Prof. Klaus Diepold is "on board"
TUMstudinews: TUM is the first university in Germany to reward university lecturers who practice particularly creative teaching. You are one of them – and are now able to take a teaching sabbatical. What is so different about your lectures?
Klaus Diepold: We enhance the conventional "talk and chalk" style of teaching. Students need to actively produce, and not just passively adapt. Creative, independent thinking is important to me. I want to confront the students with realistic problems.
TUMstudinews: How do you prepare your lectures?
Klaus Diepold: 30% of my lessons are improvised. Quite often, I just try out something and see if it works or not. Of course, this also means relinquishing control, letting the students surprise me. It does sometimes get chaotic, but the students are resilient and put up with it. 30% of the lesson is all about innovation, things I am interested in myself. I want to learn something, too! I'm in the "learning boat" as well. It's my fountain of youth, so to speak.
TUMstudinews: How did the concept evolve?
YKlaus Diepold: I often realize that the students have a problem to close the gap between theory and practice. The often show excellent theoretcial knowledge, but they don't understand what this means in practical life.
For example, they can mostly recite the sampling theorem but they are unable to identify in a picture where this theorem is violated.
TUMstudinews: You work with "active teaching" methods – what are they about?
Klaus Diepold: My wife studied social work a few years ago and introduced me to these methods. At home, we often discussed ways to capture pupils’ and students’ interest and inspire them more. The main idea is that those at the learning end should acquire knowledge themselves. In our capacity as teachers, we only give incentives, advise and support them.
TUMstudinews: Your students often work in teams. They learn what it means to tackle tasks as a group and to cooperate to find solutions at quite an early stage.
Klaus Diepold: In my seminars on digital video signal processing, the young people get together in teams to create 3D films or develop software for producing them. They don't just solve mathematical problems by reproducing theoretical knowledge. Even the Bachelor students create and implement solution methods for real engineering problems for which there is no standard solution yet.
TUMstudinews: The TUM principles for effective teaching and learning http://portal.mytum.de/studium-und-lehre/lehrpreise/leitbildstate that students share the responsibility for their studies - by taking part in courses, following these up and giving constructive feedback, for instance.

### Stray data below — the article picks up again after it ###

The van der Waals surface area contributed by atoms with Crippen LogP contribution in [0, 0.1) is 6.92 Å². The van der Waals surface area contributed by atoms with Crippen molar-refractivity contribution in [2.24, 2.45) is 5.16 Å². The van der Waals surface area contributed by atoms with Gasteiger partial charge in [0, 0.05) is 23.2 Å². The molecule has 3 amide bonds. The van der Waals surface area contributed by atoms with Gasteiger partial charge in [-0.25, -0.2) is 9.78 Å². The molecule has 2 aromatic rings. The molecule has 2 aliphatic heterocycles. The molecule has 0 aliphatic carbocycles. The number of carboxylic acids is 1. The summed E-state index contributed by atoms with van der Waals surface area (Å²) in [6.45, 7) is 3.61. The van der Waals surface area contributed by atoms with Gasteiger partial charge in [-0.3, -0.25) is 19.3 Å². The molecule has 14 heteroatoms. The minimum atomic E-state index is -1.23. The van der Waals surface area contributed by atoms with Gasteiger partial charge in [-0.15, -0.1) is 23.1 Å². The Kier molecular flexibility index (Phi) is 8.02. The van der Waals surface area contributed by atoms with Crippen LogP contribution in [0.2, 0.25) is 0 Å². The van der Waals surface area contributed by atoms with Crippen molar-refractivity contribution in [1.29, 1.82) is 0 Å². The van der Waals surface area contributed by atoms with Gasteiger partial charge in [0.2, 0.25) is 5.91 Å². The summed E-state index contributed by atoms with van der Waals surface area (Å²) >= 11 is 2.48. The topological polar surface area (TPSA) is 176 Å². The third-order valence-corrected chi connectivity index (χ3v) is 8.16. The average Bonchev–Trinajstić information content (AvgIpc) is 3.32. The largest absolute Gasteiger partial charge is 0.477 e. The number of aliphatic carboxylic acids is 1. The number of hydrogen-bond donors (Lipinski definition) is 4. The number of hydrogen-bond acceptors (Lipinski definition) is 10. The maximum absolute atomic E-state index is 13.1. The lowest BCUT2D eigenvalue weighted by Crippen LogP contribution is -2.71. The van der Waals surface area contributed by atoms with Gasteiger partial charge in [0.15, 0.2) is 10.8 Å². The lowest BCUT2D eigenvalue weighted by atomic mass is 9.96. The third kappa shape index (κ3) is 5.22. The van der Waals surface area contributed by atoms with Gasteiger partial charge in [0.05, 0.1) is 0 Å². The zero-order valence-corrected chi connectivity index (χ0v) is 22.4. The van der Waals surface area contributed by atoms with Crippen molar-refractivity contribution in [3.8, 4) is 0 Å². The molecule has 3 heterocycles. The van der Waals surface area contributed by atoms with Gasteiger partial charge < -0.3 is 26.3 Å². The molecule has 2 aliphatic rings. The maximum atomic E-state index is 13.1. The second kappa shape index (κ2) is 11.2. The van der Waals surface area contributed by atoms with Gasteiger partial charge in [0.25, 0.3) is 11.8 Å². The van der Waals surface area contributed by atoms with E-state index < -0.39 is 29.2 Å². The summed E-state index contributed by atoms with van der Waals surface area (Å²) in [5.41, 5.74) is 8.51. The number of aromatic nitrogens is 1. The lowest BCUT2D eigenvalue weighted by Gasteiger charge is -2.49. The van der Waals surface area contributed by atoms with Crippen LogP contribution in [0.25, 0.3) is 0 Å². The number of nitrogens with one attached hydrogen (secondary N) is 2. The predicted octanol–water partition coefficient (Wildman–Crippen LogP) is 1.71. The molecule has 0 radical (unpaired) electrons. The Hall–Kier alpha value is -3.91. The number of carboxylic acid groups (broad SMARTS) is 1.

Klaus Diepold: Feedback is very important to me – direct dialogue. And sometimes the students take over my role. They teach each other. They present their knowledge to one another - using posters, like at scientific conferences, for example.
TUMstudinews: What do the students think of your methods?
Klaus Diepold: We have a really stable "fan base". 80% stay with us for their Bachelor's thesis – mostly very dedicated students who are not only curious but also willing to perform, because dedication costs time. I am always amazed what the students can manage. Sometimes, talents emerge that would normally never have been discovered during a degree course. For example, a student made a great movie trailer for the "Digital Video" lecture series.
TUMstudinews: What does the award of the TUM's teaching sabbatical mean to you?
Klaus Diepold: The award is a perfect move. There are no "brownie points" for good teaching, just time. Time is the greatest gift of all. Sabbatical leave is a gift of time. I have no teaching to do for a whole summer term.
TUMstudinews: What will you do during the free semester?
Klaus Diepold: I developed the "Digital Video" course in conjunction with two like-minded colleagues, Martin Rothbucher and Christian Keimel. Both are infected by the same virus as I am. Now we will think up some new ideas for the winter semester. I am also writing an accompanying manual and developing new software tools.
TUMstudinews: How can scientists become better teachers?
Klaus Diepold: University lecturers should compare notes and interact with one another more. In our department, we introduced a new "Teaching Espresso". We meet up informally for coffee and swap ideas about teaching practice. More collegial advice would be great. The subject of teaching is not discussed very often.
Prof. Dr.-Ing. Klaus Diepold studied Electrical Engineering and Information Technology and earned his PhD at TUM. He then worked in Munich, Oslo and New York as a scientist and entrepreneur in the video and television industry. He spent over ten years co-developing MPEG standards (MPEG-4, MPEG-A). Since 2002 he has held the position of Professor of Data Processing at TUM. He taught in Canada and Australia as a guest professor. He serves on the board of the Center for Digital Technology and Management (CDTM) as well as the board of the "Cognition for Technical Systems" Cluster of Excellence (CoTeSys).